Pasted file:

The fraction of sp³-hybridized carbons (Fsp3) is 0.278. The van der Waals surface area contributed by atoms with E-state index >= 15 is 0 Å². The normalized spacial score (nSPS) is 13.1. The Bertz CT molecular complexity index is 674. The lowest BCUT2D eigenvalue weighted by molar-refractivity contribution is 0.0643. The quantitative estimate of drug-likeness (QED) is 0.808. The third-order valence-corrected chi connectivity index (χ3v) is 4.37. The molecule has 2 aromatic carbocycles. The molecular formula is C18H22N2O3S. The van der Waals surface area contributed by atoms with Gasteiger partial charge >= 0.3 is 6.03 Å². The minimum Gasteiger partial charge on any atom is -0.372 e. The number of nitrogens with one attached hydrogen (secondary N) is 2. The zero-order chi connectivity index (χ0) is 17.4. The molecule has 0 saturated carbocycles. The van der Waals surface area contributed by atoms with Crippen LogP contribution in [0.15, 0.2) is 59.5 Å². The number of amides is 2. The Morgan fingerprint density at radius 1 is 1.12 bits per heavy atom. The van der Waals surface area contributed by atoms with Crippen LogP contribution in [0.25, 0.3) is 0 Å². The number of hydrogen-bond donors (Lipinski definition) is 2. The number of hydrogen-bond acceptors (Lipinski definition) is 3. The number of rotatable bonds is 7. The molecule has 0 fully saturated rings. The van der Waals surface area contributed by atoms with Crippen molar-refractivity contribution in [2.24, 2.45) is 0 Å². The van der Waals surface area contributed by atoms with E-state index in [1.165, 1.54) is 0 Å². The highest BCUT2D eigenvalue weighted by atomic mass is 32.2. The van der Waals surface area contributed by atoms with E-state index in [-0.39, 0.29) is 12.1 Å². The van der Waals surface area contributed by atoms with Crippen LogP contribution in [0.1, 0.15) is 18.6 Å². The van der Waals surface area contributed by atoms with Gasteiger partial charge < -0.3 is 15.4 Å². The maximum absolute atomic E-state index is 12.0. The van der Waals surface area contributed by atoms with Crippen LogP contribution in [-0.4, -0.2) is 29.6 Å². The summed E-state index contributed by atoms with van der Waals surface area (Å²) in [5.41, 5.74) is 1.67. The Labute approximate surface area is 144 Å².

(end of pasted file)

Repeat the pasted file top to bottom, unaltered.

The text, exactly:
The fraction of sp³-hybridized carbons (Fsp3) is 0.278. The van der Waals surface area contributed by atoms with E-state index >= 15 is 0 Å². The normalized spacial score (nSPS) is 13.1. The Bertz CT molecular complexity index is 674. The lowest BCUT2D eigenvalue weighted by molar-refractivity contribution is 0.0643. The quantitative estimate of drug-likeness (QED) is 0.808. The third-order valence-corrected chi connectivity index (χ3v) is 4.37. The molecule has 2 aromatic carbocycles. The molecular formula is C18H22N2O3S. The van der Waals surface area contributed by atoms with Gasteiger partial charge >= 0.3 is 6.03 Å². The minimum Gasteiger partial charge on any atom is -0.372 e. The number of nitrogens with one attached hydrogen (secondary N) is 2. The zero-order chi connectivity index (χ0) is 17.4. The molecule has 0 saturated carbocycles. The van der Waals surface area contributed by atoms with Crippen LogP contribution in [0.15, 0.2) is 59.5 Å². The number of amides is 2. The Morgan fingerprint density at radius 1 is 1.12 bits per heavy atom. The van der Waals surface area contributed by atoms with Crippen LogP contribution in [0.25, 0.3) is 0 Å². The number of hydrogen-bond donors (Lipinski definition) is 2. The number of hydrogen-bond acceptors (Lipinski definition) is 3. The number of rotatable bonds is 7. The molecule has 0 fully saturated rings. The van der Waals surface area contributed by atoms with Crippen molar-refractivity contribution in [2.24, 2.45) is 0 Å². The van der Waals surface area contributed by atoms with E-state index in [1.165, 1.54) is 0 Å². The highest BCUT2D eigenvalue weighted by atomic mass is 32.2. The van der Waals surface area contributed by atoms with E-state index in [-0.39, 0.29) is 12.1 Å². The van der Waals surface area contributed by atoms with Crippen LogP contribution in [0.1, 0.15) is 18.6 Å². The van der Waals surface area contributed by atoms with Gasteiger partial charge < -0.3 is 15.4 Å². The maximum absolute atomic E-state index is 12.0. The van der Waals surface area contributed by atoms with Crippen LogP contribution in [-0.4, -0.2) is 29.6 Å². The summed E-state index contributed by atoms with van der Waals surface area (Å²) in [5.41, 5.74) is 1.67. The Labute approximate surface area is 144 Å².